Ah ,ok. Finally work to me with these comand line 🙂

    So there’s no problem and only i use /qn go silent and /qb for unattended.

    I use in my installation other MSI package installation like (G4WL and PhysX), the command lines for these are practically the same.

    1) So, windows intaller MSI use the same


    2) Some aplications need to install visual c++ 2005 or 2008 redistributable and then include with their product this redis. And only include (vcredist_x86) package.

    In x64 systems, it is necessary install the package (vcredist_x86, as visual c++ 2005 or 2008) ???. Sometimes, an aplications is required to me to install this package and always i use the x64 system and then install (vcredist_x86 package).

    So there’s no problem???

    thanks Aaron.

  8. Hi Thanatos83 – For your first question, yes, the command line syntax happens to be the same for the VC++ 2008 Redistributable EXEs as they are for standard MSIs.  The chainer that installs the VC++ 2008 Redistributable (install.exe) passes the /qn and /qb settings through to msiexec.exe when it installs the MSIs.

    For your second question, the vcredist_x64 package only contains 64-bit versions of the Visual C++ runtime files.  If you plan to run a 32-bit application on a 64-bit version of Windows, then you’ll also need to install vcredist_x86 onto your 64-bit version of Windows.

    This packaging is different than the .NET Framework.  The 64-bit version of the .NET Framework includes both 32-bit and 64-bit payload, so you only have to install the 64-bit version of the .NET Framework on a 64-bit OS (and in fact, the 32-bit version of the .NET Framework will block if you try to install it on a 64-bit OS).

  9. says:

    I am calling "vcredist.exe /q". All is working corectly, but there are some unpacked files in the C: root folder – is this correct can I avoid this(other directory or something else)?

  10. Hi Timjenssen – What exact files do you see in the root of the C drive?  Those files should be cleaned up when the setup process exits.  If you need to avoid having the files go to the root of the drive during installation, you will have to run 2 steps – one to manually unpack to a directory of your choice, and the other to install.  For example, if you want to unpack to a directory named c:vcredist, you would run these commands:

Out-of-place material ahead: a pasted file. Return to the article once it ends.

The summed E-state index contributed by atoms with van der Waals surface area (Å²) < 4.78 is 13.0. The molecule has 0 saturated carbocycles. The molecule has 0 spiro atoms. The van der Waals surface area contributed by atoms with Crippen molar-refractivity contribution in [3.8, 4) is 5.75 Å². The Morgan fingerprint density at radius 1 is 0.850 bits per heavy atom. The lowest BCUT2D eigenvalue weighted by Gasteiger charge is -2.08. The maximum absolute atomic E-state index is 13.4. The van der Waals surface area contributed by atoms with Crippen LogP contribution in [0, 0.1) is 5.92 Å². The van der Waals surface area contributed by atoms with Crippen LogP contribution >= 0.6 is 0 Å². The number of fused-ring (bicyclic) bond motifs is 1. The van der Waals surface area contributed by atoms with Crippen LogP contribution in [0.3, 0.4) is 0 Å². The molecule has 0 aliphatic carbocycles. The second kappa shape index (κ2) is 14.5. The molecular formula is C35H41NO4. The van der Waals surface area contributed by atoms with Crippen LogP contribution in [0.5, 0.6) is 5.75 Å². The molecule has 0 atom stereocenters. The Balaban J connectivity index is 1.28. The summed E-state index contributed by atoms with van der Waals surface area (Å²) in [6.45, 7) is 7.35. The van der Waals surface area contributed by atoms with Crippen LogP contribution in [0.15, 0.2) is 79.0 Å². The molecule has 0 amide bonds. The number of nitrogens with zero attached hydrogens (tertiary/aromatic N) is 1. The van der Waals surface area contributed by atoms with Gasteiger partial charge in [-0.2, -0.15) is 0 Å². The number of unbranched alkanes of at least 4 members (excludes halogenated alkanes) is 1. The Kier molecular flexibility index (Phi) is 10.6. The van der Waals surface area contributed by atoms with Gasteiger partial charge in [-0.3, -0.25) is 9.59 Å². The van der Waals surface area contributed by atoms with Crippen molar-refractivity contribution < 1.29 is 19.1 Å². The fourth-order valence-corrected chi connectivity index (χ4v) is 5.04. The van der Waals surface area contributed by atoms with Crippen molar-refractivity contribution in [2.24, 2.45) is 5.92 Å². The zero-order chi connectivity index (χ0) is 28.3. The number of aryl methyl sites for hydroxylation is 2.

vcredist_x86.exe /x:c:vcredist /q

    c:vcredistinstall.exe /q

  11. says:

    I found an article about the bug:

    But I am using vcredist from here:

    Is there a newer version without this bug?

  12. says:

    c:vcredistinstall.exe /q

    ^^ this step is producing the files in C:

  13. Hi Timjenssen – Interesting, I wasn’t aware of that bug.  It looks like there’s not a way for you to avoid having this installer create these files at the root of your drive like that.  The installer for the VC++ 2008 SP1 Redistributable has a fix for this issue, so you may be able to install that instead unless your application depends on the versions of the VC++ runtime files that are delivered in the original VC++ 2008 redistributable package.

  14. gmiller says:

    Hi Aaron – why does running "vcredist_x86.exe /q" always require a reboot, even if the same version is already installed? Each time it is run, we see 3 or 4 PendingFileRenameOperations, such as "c:Config.Msi658bd.rbf". Is there a way to prevent this? It is causing an unnecessary reboot in our installer. We could add a check to our installer to see if the expected version is already installed first, but this would be major headache since we have many different release branches we would have to maintain.

  15. Hi Gmiller – I haven’t seen the VC++ 2008 Redistributable request a reboot in the scenarios where I’ve tried to install it in the past.  Reboots happen because files are in use that the installer needs to update.  I’m not sure that the RBF files are the cause of the reboot though – it is more reliable to look in the verbose MSI log file to determine the cause.  For the VC++ 2008 Redistributable, the verbose logs will be named %temp%dd_vcredist*.

    The way to avoid files in use is to make sure that running processes that are using any of the files being installed by the package are shut down before installing.  In your case, you could also check to see if the VC++ 2008 Redistributable is already installed and skip running it if so to prevent at least some of the cases where a reboot might be requested.

  16. gmiller says:

    Hi Aaron – the reboot is definitely triggered by vcredist. I just ran a simple test – I made sure that c:config.msi and the PendingFileRenameOperations registry key didn’t exist and cleared out my %temp% folder. I rebooted, and then killed all non-essential processes in task manager. I then ran vcredist_x86.exe /q. I saw two log files created. One log contained the following: